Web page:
you have founded a bulwark because of your foes,
to silence the enemy and the avenger.
When I look at your heavens, the work of your fingers,
the moon and the stars that you have established;
what are human beings that you are mindful of them,
mortals that you care for them?
Yet you have made them a little lower than God,
and crowned them with glory and honor.
You have given them dominion over the works of your hands;
you have put all things under their feet,
all sheep and oxen,
and also the beasts of the field,
the birds of the air, and the fish of the sea,
whatever passes along the paths of the seas.
Call to Service
The minister continues:
[Leader] We are called by God
to be the church of Jesus Christ,
a sign in the world today
of what God intends for all humankind
[People] The great ends of the church are
the proclamation of the gospel
for the salvation of humankind;
the shelter, nurture, and spiritual fellowship
of the children of God;
the maintenance of divine worship;
the preservation of the truth;
the promotion of social righteousness;
And the exhibition of the Kingdom of Heaven
to the world.
The minister continues:
We are created in the image of God.
We have been called by God,
to serve as stewards of God’s resources
and to live as tenants upon God’s land.
We have been called to bring all creation and humanity
to flourishing fullness.
We have been gathered by Christ
into communities of discipleship,
and sent in mission,
praying and working for the reconciliation
of all things and all people
to God through Christ by the power of the Spirit.
The minister or other appropriate people shall relate the form(s) of service to which persons are being commissioned.
Those being commissioned may express their hope in accepting the call and commission, and give testimony as to how they came to their call.
The minister addresses those being commissioned:
the grace bestowed upon you in baptism
is sufficient for your calling.
By God’s grace we are saved,
and enabled to grow in the faith
and to commit our lives in ways that serve Christ.
God has called you to particular service.
Show your purpose by answering these questions.
Do you trust in the Lord Jesus Christ as your Savior, acknowledge him Lord of all and head of the Church, and through him believe in one God, Father, Son and Holy Spirit? I do.
Do you sincerely embrace the teaching that that the triune God was in the beginning creating the world, that God is at work sustaining the created order, that God is Lord over all creation and that we are called to be stewards of God’s resources and tenants upon God’s land? I do.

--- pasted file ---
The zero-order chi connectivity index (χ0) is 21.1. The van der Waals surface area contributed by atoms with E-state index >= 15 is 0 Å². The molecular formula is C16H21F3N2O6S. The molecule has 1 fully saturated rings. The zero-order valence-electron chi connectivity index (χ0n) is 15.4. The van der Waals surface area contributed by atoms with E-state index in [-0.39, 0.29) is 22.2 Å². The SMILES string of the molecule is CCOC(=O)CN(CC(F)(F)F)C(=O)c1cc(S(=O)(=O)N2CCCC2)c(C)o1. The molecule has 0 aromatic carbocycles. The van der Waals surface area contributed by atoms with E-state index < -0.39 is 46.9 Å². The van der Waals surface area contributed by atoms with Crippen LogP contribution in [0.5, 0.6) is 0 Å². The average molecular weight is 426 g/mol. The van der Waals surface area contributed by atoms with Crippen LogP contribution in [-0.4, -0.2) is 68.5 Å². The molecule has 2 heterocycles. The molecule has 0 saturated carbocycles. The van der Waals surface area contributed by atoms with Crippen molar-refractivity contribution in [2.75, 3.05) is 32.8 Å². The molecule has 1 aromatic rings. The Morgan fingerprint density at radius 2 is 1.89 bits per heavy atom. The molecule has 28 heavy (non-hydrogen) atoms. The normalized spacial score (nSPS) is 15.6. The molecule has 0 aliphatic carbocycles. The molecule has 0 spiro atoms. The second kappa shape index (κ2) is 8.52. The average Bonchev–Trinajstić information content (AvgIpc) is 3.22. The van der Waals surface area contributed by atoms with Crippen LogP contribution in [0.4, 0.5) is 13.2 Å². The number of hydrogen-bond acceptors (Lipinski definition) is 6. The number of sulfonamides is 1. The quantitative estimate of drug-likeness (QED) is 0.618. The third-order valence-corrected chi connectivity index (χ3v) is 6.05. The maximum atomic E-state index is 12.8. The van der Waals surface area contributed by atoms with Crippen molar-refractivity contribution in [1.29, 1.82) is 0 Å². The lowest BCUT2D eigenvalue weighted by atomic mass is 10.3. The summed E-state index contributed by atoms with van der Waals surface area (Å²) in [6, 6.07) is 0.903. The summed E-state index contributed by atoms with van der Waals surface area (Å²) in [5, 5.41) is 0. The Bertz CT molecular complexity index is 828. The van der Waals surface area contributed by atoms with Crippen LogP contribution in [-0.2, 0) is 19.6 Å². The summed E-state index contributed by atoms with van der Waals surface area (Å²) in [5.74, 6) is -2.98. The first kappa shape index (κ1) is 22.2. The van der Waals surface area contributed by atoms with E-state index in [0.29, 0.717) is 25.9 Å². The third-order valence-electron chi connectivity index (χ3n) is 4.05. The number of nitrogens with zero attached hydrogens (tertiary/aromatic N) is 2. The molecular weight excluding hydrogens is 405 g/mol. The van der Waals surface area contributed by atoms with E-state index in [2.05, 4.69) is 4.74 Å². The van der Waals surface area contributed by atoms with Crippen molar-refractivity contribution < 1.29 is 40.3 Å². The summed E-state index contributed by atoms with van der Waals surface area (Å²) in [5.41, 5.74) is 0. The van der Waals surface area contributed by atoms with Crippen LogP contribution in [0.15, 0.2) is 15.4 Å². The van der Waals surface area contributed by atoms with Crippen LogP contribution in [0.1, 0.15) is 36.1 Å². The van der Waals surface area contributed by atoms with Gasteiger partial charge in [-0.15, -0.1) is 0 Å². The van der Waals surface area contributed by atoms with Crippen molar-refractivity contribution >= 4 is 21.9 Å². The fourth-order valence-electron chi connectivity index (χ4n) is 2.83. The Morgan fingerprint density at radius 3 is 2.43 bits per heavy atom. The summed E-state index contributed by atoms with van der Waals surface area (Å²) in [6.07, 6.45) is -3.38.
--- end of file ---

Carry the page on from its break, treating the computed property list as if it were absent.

Will you as God’s image-bearer, answer the call to exercise godly dominion over creation and to pursue the shalom of the world, bringing all creation and all humanity to flourishing fullness? I will, with God’s help.
Will you bring the reconciling and redemptive work of Christ into your occupation, seeking the transformation of your particular sphere of work into that which gives honor to Christ and witness to his coming reign? I will, with God’s help.
Will you encourage, support, and pray for your sisters and brothers in Christ as they undertake this mission in their own lives? I will, with God’s help.
Will you, in all your work, serve with energy, intelligence, imagination and love, not as one working for human favor, but as one offering daily worship to God? I will, with God’s help.
The minister addresses all present:
Do you the members of [Name] Church,
confirm the call of God to our brothers/sisters [Name(s)]
as __________ in service to Jesus Christ? We do.
Will you support and encourage them in this ministry? We will.
in baptism you claimed us;
And by your Holy Spirit you are working in our lives,
empowering us to live a life worthy of our callings.
We thank you for leading [Name(s)] to this time and place.
Establish them in your truth,
and guide them by your Holy Spirit,
that in your service they may grow,
as faithful agents exercising stewardship over all creation
pursing the reconciliation of all things and all people.
To the Father, the Son, and to the Holy Spirit,
be all honor and glory,
both In the creation that is now
and in the new creation that is to come.
[Name(s)], your are now commissioned to service as ________.
Whatever you do, in word or deed,
do everything in the name of the Lord Jesus,
giving thanks to God through him.
May the God of Peace
make you holy in every way,
and keep your whole being,
spirit, soul, and body,
free from every fault
at the coming of our Lord Jesus Christ.
Los Angeles Times: Shifting sands of religion and politics
Americans tolerate a broader array of religious affiliations in their politicians.
... Of the 44 U.S. presidents, all but a handful have been affiliated with a relatively narrow list of traditional Protestant denominations.